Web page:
Mark Howell was a genuine legend — even if you didn’t know it when you first met him. He had been so-proclaimed by a publication called “Paperback Fanatic.”
A Welshman by birth, he’d had a distinguished career in England in fringe publishing. He came to America with a group of young entertainers, like Tony Hendra, who went on to edit “National Lampoon.” He and one of them crossed America posing a members of a famous rock group. He told the story in a rollicking roman a clef novel titled “Like A Rolling Stone.”
Mark passed away last week. It was a fabulous career he had.
He ghostwrote Don Pendleton’s Executioner books for a division of Harlequin. Landing in Florida in the 1980s, he won 17 journalism awards as editor and senior writer for the Key West arts and politics publication, Solares Hill. Also, he co-wrote two books on the Kennedy assassination, linking the tragic event to happenings in the Florida Keys.
Mark Clifford Howell and his twin brother, Michael Graham Howell, were born in July 1945 in Cheltenham Spa in the county of Gloucestershire in the United Kingdom.
Their grandfather was the mayor of Cheltenham during World War II. The earliest records of the family date back to 1760, with a David Howell and family living at Pen-y-myyndd, which was a hillside farm above Cwm Gwaun, near Llanychaer in Wales.
The Howell twins had a brother, the late David Howell, and a sister, Diana.
Howell first came to America the year after Kennedy was killed and he got his first real job in the real world as an elevator operator in New York City.
Then came three university years at Trinity College in Cambridge, a time spent largely recovering from hitchhiking trips along the hippie trails of North Africa and the Middle East. Mark’s brother, Mike, meanwhile began his long and successful career in catering and the hospitality industry.
Armed with both a BA and MA degree in literature, Mark launched into a literary career in Montreal, Canada, appointed editor of a weekly newspaper in the now notorious Midnight stable of tabloids.
Inevitably success catches up with one and Howell soon found himself senior editor of Mayflower Books, one of the multiple paperback lines of Baron Bernstein’s Granada company where he joined editors such as Nick Austin and the legendary Sonny (“Fifty Shades of Grey”) Mehta earlier in their publishing careers.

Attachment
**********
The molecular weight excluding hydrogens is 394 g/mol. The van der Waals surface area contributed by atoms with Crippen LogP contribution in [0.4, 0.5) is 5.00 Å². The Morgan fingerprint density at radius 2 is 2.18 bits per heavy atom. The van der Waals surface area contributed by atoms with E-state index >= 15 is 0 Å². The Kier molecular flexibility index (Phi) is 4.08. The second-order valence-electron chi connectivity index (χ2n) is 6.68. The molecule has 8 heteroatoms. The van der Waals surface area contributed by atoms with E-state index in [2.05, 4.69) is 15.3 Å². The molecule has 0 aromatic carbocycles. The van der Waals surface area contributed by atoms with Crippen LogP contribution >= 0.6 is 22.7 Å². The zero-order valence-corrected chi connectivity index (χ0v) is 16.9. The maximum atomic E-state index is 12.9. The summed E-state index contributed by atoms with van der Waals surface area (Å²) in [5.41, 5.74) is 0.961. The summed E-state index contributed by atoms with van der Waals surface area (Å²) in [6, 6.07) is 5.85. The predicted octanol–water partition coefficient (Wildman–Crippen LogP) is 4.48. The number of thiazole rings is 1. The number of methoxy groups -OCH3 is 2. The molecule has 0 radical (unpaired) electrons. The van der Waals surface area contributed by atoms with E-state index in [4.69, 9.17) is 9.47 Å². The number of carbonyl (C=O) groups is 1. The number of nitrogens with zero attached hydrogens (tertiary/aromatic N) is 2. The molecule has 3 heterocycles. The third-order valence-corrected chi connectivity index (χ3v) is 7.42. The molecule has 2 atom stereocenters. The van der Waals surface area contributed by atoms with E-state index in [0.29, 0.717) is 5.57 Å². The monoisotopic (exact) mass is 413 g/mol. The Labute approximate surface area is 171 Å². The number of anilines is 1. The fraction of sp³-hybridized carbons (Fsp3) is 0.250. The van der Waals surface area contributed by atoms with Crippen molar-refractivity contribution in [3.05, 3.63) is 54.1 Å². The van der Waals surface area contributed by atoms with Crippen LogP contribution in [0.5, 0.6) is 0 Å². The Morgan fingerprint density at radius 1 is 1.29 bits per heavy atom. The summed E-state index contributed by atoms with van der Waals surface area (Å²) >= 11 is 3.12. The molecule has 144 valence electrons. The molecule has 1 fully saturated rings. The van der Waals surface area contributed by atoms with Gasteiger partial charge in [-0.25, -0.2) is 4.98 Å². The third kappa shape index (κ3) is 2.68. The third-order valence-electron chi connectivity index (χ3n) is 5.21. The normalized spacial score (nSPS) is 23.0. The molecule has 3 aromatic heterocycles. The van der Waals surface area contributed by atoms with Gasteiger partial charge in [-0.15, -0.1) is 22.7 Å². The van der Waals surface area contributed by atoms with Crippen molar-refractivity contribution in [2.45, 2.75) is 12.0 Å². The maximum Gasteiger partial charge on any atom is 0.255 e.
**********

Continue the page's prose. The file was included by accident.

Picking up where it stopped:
Howell finally immigrated to the United States in the 1970s and began the long journey to eventual citizenship.
While raising his two sons in Vermont with their mom and making a weekly commute to and from White River Junction, Howell joined Harcourt Brace Jovanovich on Madison Avenue in New York as senior editor of Pyramid Books.
His next step was a leap to Toronto, headquarters of Harlequin Books. The publishing queen of romance fiction had made a quantum leap herself by acquiring the rights to the duke of action adventure, Mack Bolan, hero of Don Pendleton’s series “War Against the Mafia.”
Howell’s own romantic life would blossom when he moved on from Harlequin and journeyed to the very end of the road, Key West, where he met his wife, Jan, and joined her fabulous family with his own.
It was in Key West, joining the world of Solares Hill newspaper with David Ethridge at the helm, that Howell, as senior writer and ultimately editor of that countercultural publication, would win numerous awards from the Florida Press Club. Among the winning entries was his weekly must-read column “Soundings as well as incisive interviews with world celebrities such as Mikhail Gorbachev and Gore Vidal. Howell had become, in the words of Bob Kelly’s blog, “a marvelous example of the old-school reporter, furiously scribbling notes in his small, spiral-bound notepad, interjecting questions when needed but hearing the nuances of the melody behind the beat, then rushing off for one more interview before writing to deadline.”
Mark and his wife, Jan, survived hurricanes and floods during their long years in Key West. Mark loved to tell of the time water covered their living room floor and they could see long dark shadows moving under the surface of the invading ocean. “I wish I’d had a fishing pole,” he said.
After retiring, Mark and Jan moved to New London, Connecticut, home of a major submarine base, so they could be near family.
When that younger Mark Howell traveled across America posing as a Rolling Stone, he chuckled at how easy it was to fool people, his British accent convincing pretty young women that he was a member of the “Greatest Rock ‘n’ Roll Band in the World.” That cross-country trip was made in search of a fabled naked girl who lived in a tree house, Mark admitted ruefully.
The vicissitudes of youth. His life was like that, the journey more interesting than the destination.
“We had a blast,” he said.